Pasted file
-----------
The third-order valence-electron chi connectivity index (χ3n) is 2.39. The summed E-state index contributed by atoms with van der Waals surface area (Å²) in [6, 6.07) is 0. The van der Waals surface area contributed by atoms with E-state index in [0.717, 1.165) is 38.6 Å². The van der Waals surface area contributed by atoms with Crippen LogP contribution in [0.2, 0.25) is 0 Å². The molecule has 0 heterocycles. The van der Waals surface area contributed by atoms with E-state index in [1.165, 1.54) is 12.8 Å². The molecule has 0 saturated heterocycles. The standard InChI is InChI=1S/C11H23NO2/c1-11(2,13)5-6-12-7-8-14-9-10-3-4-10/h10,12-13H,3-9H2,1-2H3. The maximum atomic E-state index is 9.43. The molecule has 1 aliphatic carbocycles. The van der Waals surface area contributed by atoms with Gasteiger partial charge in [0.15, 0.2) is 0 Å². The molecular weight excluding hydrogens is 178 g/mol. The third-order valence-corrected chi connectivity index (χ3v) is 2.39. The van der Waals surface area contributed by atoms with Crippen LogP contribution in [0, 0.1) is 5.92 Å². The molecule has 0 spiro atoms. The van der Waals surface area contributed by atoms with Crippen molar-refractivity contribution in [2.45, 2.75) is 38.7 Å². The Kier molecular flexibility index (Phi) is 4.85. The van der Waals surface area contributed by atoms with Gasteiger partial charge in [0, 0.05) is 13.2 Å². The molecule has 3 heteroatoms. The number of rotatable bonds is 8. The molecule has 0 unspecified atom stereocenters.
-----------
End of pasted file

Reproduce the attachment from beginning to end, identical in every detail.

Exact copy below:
The third-order valence-electron chi connectivity index (χ3n) is 2.39. The summed E-state index contributed by atoms with van der Waals surface area (Å²) in [6, 6.07) is 0. The van der Waals surface area contributed by atoms with E-state index in [0.717, 1.165) is 38.6 Å². The van der Waals surface area contributed by atoms with Crippen LogP contribution in [0.2, 0.25) is 0 Å². The molecule has 0 heterocycles. The van der Waals surface area contributed by atoms with E-state index in [1.165, 1.54) is 12.8 Å². The molecule has 0 saturated heterocycles. The standard InChI is InChI=1S/C11H23NO2/c1-11(2,13)5-6-12-7-8-14-9-10-3-4-10/h10,12-13H,3-9H2,1-2H3. The maximum atomic E-state index is 9.43. The molecule has 1 aliphatic carbocycles. The van der Waals surface area contributed by atoms with Gasteiger partial charge in [0.15, 0.2) is 0 Å². The molecular weight excluding hydrogens is 178 g/mol. The third-order valence-corrected chi connectivity index (χ3v) is 2.39. The van der Waals surface area contributed by atoms with Crippen LogP contribution in [0, 0.1) is 5.92 Å². The molecule has 0 spiro atoms. The van der Waals surface area contributed by atoms with Crippen molar-refractivity contribution in [2.45, 2.75) is 38.7 Å². The Kier molecular flexibility index (Phi) is 4.85. The van der Waals surface area contributed by atoms with Gasteiger partial charge in [0, 0.05) is 13.2 Å². The molecule has 3 heteroatoms. The number of rotatable bonds is 8. The molecule has 0 unspecified atom stereocenters.